Time on market fell dramatically
NAR reports that the median time on market for all homes fell from 74 days in February to only 62 days in March, a dramatic decrease since the median time on market of 91 days in March 2012.
Short sales were on the market for a median of 81 days, while foreclosures typically sold in 46 days and non-distressed homes took 66 days. Thirty-seven percent of all homes sold in March were on the market for less than a month.
Cash sales down for the month
Unchanged for the month, first time buyers remain at 30 percent of home purchases, but all-cash sales fell 2.0 percent from February to 30 percent of transactions, and individual investors, who account for most cash sales, purchased 19 percent of homes in March, down from 22 percent in February and 21 percent in March 2012.
Regionally, existing-home sales in the Northeast were unchanged at an annual rate of 630,000 in March and are 6.8 percent above March 2012. The median price in the Northeast was $237,000, up 3.0 percent from a year ago.
Existing-home sales in the Midwest rose 1.8 percent in March to a pace of 1.16 million and are 14.9 percent above a year ago. The median price in the Midwest was $141,800, up 7.8 percent from March 2012.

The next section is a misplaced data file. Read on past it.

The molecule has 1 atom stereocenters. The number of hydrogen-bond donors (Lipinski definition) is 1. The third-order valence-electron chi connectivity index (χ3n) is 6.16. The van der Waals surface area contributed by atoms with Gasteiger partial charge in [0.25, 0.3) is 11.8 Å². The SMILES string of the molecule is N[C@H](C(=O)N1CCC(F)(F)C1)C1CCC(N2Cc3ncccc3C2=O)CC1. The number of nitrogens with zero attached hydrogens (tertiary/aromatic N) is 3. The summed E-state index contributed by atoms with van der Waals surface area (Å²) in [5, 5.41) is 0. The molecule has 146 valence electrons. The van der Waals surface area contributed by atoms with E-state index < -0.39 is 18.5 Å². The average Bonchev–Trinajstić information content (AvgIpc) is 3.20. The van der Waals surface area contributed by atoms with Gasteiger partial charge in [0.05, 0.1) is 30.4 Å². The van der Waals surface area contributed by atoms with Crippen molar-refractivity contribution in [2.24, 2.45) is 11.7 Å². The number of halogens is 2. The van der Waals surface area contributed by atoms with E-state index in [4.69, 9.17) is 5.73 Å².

In the South, existing-home sales slipped 1.5 percent to an annual level of 1.95 million in March but are 12.7 percent above March 2012. The median price in the South was $161,700, which is 10.4 percent above a year ago.
Existing-home sales in the West declined 1.7 percent to a pace of 1.18 million in March but are 4.4 percent above a year ago. With notably constrained inventory conditions, the median price in the West rose to $258,100, up 26.1 percent from March 2012.
Austin tops the list of best places to buy a home
When looking to buy a home, taking the long view is important before making such a huge investment – where are the best places to make that commitment?
Looking at the bigger picture
(REALUOSO.COM) – Let us first express that although we are completely biased about Texas (we’re headquartered here, I personally grew up here), the data is not – Texas is the best. That’s a scientific fact. There’s a running joke in Austin that if there is a list of “best places to [anything],” we’re on it, and the joke causes eye rolls instead of humility (we’re sore winners and sore losers in this town).